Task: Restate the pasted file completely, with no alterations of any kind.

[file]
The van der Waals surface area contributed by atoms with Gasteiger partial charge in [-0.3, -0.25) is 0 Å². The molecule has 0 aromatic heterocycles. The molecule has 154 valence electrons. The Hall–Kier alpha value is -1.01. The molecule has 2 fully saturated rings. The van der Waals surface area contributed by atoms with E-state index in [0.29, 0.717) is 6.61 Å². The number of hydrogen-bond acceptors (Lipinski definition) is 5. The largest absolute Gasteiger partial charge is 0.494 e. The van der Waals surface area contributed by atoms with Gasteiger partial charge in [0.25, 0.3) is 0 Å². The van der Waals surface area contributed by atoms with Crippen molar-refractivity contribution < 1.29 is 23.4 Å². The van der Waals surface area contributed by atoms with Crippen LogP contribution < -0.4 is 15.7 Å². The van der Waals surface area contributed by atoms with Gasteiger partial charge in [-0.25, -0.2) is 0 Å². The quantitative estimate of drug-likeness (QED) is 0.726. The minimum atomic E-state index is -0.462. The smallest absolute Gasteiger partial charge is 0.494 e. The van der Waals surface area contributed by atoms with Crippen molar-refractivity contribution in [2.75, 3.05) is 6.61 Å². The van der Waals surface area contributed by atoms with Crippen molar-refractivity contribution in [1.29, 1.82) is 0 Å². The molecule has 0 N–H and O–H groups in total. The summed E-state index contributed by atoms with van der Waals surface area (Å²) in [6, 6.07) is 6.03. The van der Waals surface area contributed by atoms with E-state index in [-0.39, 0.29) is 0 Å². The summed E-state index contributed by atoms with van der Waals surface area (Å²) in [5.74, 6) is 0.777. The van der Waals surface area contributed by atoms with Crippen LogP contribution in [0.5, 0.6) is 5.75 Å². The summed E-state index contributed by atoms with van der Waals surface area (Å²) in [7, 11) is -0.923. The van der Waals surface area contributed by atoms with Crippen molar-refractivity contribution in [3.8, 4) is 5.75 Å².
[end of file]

The van der Waals surface area contributed by atoms with Gasteiger partial charge in [-0.3, -0.25) is 0 Å². The molecule has 0 aromatic heterocycles. The molecule has 154 valence electrons. The Hall–Kier alpha value is -1.01. The molecule has 2 fully saturated rings. The van der Waals surface area contributed by atoms with E-state index in [0.29, 0.717) is 6.61 Å². The number of hydrogen-bond acceptors (Lipinski definition) is 5. The largest absolute Gasteiger partial charge is 0.494 e. The van der Waals surface area contributed by atoms with Gasteiger partial charge in [0.25, 0.3) is 0 Å². The van der Waals surface area contributed by atoms with Crippen molar-refractivity contribution < 1.29 is 23.4 Å². The van der Waals surface area contributed by atoms with Crippen LogP contribution < -0.4 is 15.7 Å². The van der Waals surface area contributed by atoms with Gasteiger partial charge in [-0.25, -0.2) is 0 Å². The quantitative estimate of drug-likeness (QED) is 0.726. The minimum atomic E-state index is -0.462. The smallest absolute Gasteiger partial charge is 0.494 e. The van der Waals surface area contributed by atoms with Crippen molar-refractivity contribution in [2.75, 3.05) is 6.61 Å². The van der Waals surface area contributed by atoms with Crippen molar-refractivity contribution in [1.29, 1.82) is 0 Å². The molecule has 0 N–H and O–H groups in total. The summed E-state index contributed by atoms with van der Waals surface area (Å²) in [6, 6.07) is 6.03. The van der Waals surface area contributed by atoms with E-state index in [-0.39, 0.29) is 0 Å². The summed E-state index contributed by atoms with van der Waals surface area (Å²) in [5.74, 6) is 0.777. The van der Waals surface area contributed by atoms with Crippen LogP contribution in [0.5, 0.6) is 5.75 Å². The summed E-state index contributed by atoms with van der Waals surface area (Å²) in [7, 11) is -0.923. The van der Waals surface area contributed by atoms with Crippen molar-refractivity contribution in [3.8, 4) is 5.75 Å².